A huge circus tent held the sale pavilion, and a spacious roping arena situated next to the tent held the horses. The arena bustled with activity.
In its center, a group of rodeo cowboys and cowgirls put some hard-running mounts through their paces as barrel racers, bulldoggers and ropers. In a round pen off to one side, a mustachioed cowboy looked over a set of yearling performance prospects.
The big event itself, billed as the Mel Potter Ranch Performance Horse Prospect Sale, got underway shortly after 1 p.m. By early evening, 70 head of horses ranging in age from 1 to 23 had been auctioned off for more than $480,000.
For Mel Potter, the man behind the horses, it was a day of mixed emotions.
On one hand, there was appreciation that a crowd of more than 600 buyers had chosen to attend the sale and bid so vigorously on the offerings. On the other hand, there was an air of sadness over the fact that many of the best young rodeo prospects that the ranch had ever produced were now being dispersed to the four corners of the country.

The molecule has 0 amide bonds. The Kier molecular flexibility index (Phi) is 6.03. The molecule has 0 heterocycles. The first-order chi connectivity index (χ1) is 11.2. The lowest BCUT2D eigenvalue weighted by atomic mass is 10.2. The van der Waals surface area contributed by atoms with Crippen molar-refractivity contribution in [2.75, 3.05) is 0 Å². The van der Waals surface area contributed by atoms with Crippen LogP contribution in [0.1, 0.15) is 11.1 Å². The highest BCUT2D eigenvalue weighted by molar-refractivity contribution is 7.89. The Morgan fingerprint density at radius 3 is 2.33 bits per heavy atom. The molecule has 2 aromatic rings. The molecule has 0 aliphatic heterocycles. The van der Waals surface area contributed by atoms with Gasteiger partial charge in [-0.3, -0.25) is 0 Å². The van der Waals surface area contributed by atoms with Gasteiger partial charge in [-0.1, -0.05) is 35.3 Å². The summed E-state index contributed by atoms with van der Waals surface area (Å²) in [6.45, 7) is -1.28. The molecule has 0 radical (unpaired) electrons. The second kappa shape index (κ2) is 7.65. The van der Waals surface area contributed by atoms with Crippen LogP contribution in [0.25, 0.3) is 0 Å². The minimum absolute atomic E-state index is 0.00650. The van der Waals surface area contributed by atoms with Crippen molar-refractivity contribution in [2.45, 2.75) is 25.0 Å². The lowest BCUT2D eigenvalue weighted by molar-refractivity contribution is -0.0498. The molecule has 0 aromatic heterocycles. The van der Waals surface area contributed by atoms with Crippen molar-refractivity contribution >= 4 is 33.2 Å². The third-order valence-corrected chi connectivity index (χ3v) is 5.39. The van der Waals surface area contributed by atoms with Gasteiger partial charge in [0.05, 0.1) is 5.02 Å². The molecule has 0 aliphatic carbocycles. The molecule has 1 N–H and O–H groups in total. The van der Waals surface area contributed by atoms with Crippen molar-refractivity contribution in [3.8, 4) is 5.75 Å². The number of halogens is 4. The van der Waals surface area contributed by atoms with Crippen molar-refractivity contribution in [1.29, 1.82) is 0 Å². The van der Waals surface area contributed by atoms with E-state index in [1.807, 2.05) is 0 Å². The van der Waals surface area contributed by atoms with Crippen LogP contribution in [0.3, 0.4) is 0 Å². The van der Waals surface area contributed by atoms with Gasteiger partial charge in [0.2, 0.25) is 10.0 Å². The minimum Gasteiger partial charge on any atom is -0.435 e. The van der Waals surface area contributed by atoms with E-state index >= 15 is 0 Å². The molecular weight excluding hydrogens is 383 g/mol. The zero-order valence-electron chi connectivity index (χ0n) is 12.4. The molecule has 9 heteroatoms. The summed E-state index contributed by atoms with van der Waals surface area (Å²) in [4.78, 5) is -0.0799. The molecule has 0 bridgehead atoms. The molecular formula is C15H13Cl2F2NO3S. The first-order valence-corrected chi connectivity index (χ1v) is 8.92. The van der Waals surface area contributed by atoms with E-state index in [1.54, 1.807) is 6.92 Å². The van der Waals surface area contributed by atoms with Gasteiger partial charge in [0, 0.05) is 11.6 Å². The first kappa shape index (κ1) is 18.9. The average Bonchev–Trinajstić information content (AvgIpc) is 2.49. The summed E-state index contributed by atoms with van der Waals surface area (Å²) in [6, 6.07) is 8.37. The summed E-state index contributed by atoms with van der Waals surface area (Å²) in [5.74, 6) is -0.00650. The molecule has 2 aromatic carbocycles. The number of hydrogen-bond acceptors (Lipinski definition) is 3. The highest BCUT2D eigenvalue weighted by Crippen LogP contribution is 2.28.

But the overriding emotion of the day was one of deep pride and satisfaction-pride in the consistent quality of the overall sale offering, and satisfaction in knowing that each animal offered was genetically predisposed to excel at any ranch or arena task set before it.
These were, after all, Driftwood horses.
For the rest of the story, pick up the May 2007 issue of Western Horseman.